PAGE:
This makes the red colour of lunar eclipses variable. The more polluted the atmosphere is, the more light will be blocked and the less the Moon will be visible during the eclipse. Depending on how dark the eclipse is, the Danjon scale measures its intensity.

It is difficult to predict how dark or clear an eclipse is going to be. Volcanic eruptions, which release a large amount of ash and dust into the atmosphere, also have a significant influence, so no two eclipses are the same.

Why does the Moon appear reddish during a total eclipse?

As we said, the Moon remains a little illuminated during the phase of totality because at that moment a part of the Sun’s light passes through the Earth’s atmosphere, as if it were flowing through a slit. Our satellite looks red because that light, while travelling through the atmosphere, undergoes a phenomenon known as Rayleigh scattering, which also helped physicist John Tyndall explain why the sky is blue and sunsets are red.

We can test this with a simple experiment at home using a flashlight and a glass of water in which we dilute a little milk. If we try to see the bulb of the flashlight directly through the water, the light will appear reddened, while if we point the beam of light perpendicular, the colour will be bluish-grey.

The red colour of the Moon during the totality phase of an eclipse is actually the reflection of all the sunsets and sunrises of planet Earth at the same time. Nowadays we know this thanks to Rayleigh and Tyndall, but in the past the explanations were undoubtedly more mythological and supernatural, especially because of the colour red, the colour of blood. It seems natural that in the past, the name “Blood Moon” was given to a total lunar eclipse, and that spectacular name has managed to reach modern times.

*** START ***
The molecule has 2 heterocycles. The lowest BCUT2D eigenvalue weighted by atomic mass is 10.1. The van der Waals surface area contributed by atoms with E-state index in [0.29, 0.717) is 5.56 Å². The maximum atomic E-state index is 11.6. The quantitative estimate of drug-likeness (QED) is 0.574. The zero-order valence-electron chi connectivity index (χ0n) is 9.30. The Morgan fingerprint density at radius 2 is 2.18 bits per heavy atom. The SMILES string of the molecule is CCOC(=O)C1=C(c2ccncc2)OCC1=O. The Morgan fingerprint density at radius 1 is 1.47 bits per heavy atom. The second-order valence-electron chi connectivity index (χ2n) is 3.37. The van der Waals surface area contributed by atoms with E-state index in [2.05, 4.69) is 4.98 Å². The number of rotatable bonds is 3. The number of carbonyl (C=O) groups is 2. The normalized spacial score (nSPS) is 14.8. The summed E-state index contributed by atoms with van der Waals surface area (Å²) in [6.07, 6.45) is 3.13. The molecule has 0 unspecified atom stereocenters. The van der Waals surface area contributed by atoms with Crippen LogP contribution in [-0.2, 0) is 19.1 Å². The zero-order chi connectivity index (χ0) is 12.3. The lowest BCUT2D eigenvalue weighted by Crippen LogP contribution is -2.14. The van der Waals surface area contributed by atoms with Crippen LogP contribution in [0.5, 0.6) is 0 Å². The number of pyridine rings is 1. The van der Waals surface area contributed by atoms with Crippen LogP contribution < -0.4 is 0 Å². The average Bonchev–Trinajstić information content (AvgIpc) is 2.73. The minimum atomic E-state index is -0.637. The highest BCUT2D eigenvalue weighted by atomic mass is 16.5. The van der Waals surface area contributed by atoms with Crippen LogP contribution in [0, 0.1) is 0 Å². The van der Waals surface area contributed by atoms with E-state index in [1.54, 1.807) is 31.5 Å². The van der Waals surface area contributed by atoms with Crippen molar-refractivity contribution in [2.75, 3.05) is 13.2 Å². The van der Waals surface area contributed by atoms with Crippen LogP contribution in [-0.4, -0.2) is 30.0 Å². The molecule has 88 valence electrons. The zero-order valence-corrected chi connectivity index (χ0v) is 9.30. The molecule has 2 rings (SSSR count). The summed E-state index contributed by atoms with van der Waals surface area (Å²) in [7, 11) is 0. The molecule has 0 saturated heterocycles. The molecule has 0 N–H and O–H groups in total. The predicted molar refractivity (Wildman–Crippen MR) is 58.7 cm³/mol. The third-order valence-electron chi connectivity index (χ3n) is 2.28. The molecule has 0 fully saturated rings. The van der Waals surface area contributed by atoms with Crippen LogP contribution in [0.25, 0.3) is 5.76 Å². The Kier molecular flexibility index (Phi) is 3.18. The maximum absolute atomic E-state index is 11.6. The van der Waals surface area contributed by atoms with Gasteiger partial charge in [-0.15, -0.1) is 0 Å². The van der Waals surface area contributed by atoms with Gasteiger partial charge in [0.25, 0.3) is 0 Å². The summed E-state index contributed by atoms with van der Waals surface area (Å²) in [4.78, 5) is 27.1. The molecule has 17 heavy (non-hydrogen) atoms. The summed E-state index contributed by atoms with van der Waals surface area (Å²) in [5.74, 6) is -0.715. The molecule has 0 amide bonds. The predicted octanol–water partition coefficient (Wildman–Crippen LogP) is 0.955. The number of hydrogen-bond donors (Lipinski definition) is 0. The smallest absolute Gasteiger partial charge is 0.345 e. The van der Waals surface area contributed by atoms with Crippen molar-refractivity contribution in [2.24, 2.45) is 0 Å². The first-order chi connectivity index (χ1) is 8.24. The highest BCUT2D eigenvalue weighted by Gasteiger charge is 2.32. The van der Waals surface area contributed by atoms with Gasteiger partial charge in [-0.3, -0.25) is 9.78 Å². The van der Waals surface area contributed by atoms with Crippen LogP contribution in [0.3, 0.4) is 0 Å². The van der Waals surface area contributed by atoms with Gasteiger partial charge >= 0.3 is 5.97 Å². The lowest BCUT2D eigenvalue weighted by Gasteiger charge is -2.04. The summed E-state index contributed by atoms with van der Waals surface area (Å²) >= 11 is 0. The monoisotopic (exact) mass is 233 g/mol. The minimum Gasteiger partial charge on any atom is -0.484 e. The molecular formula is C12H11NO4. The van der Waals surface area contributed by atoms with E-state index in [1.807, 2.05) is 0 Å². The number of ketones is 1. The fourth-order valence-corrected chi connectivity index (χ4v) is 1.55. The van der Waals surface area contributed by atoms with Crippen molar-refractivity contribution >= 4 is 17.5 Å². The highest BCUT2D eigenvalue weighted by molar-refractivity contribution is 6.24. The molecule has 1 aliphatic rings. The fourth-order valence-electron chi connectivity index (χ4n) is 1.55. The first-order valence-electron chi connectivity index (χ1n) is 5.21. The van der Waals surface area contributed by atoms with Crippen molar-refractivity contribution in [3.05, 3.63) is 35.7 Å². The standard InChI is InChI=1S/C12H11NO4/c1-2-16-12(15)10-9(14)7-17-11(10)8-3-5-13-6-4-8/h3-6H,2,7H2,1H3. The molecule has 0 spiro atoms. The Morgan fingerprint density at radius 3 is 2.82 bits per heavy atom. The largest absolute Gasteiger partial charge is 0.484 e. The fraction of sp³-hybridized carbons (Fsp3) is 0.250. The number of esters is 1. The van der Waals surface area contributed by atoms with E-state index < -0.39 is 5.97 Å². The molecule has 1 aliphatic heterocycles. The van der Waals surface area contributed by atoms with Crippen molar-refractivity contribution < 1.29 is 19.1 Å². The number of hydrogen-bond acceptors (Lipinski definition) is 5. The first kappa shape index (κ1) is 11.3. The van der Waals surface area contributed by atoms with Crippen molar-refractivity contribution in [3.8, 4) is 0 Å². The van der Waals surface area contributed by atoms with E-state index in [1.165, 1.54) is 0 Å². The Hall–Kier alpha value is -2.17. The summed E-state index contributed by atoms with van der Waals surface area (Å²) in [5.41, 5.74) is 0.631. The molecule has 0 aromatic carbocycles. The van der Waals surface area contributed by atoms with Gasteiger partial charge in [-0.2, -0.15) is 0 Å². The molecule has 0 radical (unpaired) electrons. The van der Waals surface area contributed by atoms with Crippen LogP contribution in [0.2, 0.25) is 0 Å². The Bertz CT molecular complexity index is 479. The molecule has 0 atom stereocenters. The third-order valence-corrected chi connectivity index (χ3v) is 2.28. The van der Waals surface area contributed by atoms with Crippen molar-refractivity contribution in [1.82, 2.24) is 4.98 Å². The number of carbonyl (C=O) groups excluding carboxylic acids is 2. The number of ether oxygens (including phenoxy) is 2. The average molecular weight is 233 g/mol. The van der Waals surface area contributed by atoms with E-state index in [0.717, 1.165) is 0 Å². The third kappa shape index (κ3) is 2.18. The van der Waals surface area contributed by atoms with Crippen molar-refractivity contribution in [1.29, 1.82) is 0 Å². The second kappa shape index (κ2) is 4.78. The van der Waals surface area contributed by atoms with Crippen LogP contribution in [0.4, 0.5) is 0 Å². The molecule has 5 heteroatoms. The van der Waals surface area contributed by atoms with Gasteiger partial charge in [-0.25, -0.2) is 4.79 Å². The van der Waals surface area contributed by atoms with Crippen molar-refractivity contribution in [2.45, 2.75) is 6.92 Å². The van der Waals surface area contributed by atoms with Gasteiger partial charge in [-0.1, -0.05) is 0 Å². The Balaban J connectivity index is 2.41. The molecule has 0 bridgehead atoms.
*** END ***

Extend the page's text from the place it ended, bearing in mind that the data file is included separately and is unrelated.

A change of perspective

We can get used to seeing eclipses of our Moon—they are easy to observe phenomena that occur a couple of times a year and which, when they happen, are visible across half the planet. But in the future we might be able to enjoy an even more spectacular phenomenon: a lunar eclipse on the Moon; or rather, an eclipse of the Sun viewed from the Moon.

From the lunar surface we would see how a great “bite” devours the Sun, little by little, and then, just at the moment of totality, we would see an intense red ring forming around the Earth and perhaps even some light from the large cities of the Earth in which it was night at that moment. Meanwhile, the entire horizon around us would be tinged red, to match the colour of the light reaching the satellite. Due to the reflectivity of the lunar landscape, it would be a breathtakingly picturesque moment.

To enjoy this in all its magnitude, we will have to return to the Moon. Without any doubt, in the future this will be a tourist attraction offered by the interplanetary travel agencies. However, the more impatient among us need not employ their imaginations because, thanks to the robotic eyes of the space probe Kayuga—from the Japanese Space Agency (JAXA)—we were already able to see this phenomenon back in 2009, as an aperitif.

Whether we coincide with an eclipse on the Earth or on the Moon, we should mark this one and the following ones in our calendars. An eclipse of the Moon never disappoints.

More info:

How to Photograph a Lunar Eclipse

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Borja Tosar

@borjatosar